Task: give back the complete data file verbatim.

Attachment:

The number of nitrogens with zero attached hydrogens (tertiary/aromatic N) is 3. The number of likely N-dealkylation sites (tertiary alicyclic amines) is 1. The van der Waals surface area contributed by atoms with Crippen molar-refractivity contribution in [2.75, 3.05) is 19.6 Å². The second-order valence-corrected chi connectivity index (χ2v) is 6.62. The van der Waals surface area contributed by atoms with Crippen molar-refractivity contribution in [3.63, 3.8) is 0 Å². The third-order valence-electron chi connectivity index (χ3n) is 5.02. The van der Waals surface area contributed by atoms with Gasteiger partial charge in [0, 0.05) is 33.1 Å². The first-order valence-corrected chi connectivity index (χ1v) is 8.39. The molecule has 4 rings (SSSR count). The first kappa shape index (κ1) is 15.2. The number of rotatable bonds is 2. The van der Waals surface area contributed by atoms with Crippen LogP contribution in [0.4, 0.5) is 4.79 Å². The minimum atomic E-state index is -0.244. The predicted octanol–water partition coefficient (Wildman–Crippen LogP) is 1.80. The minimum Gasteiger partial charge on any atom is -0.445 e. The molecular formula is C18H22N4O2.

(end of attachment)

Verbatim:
The number of nitrogens with zero attached hydrogens (tertiary/aromatic N) is 3. The number of likely N-dealkylation sites (tertiary alicyclic amines) is 1. The van der Waals surface area contributed by atoms with Crippen molar-refractivity contribution in [2.75, 3.05) is 19.6 Å². The second-order valence-corrected chi connectivity index (χ2v) is 6.62. The van der Waals surface area contributed by atoms with Crippen molar-refractivity contribution in [3.63, 3.8) is 0 Å². The third-order valence-electron chi connectivity index (χ3n) is 5.02. The van der Waals surface area contributed by atoms with Gasteiger partial charge in [0, 0.05) is 33.1 Å². The first-order valence-corrected chi connectivity index (χ1v) is 8.39. The molecule has 4 rings (SSSR count). The first kappa shape index (κ1) is 15.2. The number of rotatable bonds is 2. The van der Waals surface area contributed by atoms with Crippen LogP contribution in [0.4, 0.5) is 4.79 Å². The minimum atomic E-state index is -0.244. The predicted octanol–water partition coefficient (Wildman–Crippen LogP) is 1.80. The minimum Gasteiger partial charge on any atom is -0.445 e. The molecular formula is C18H22N4O2.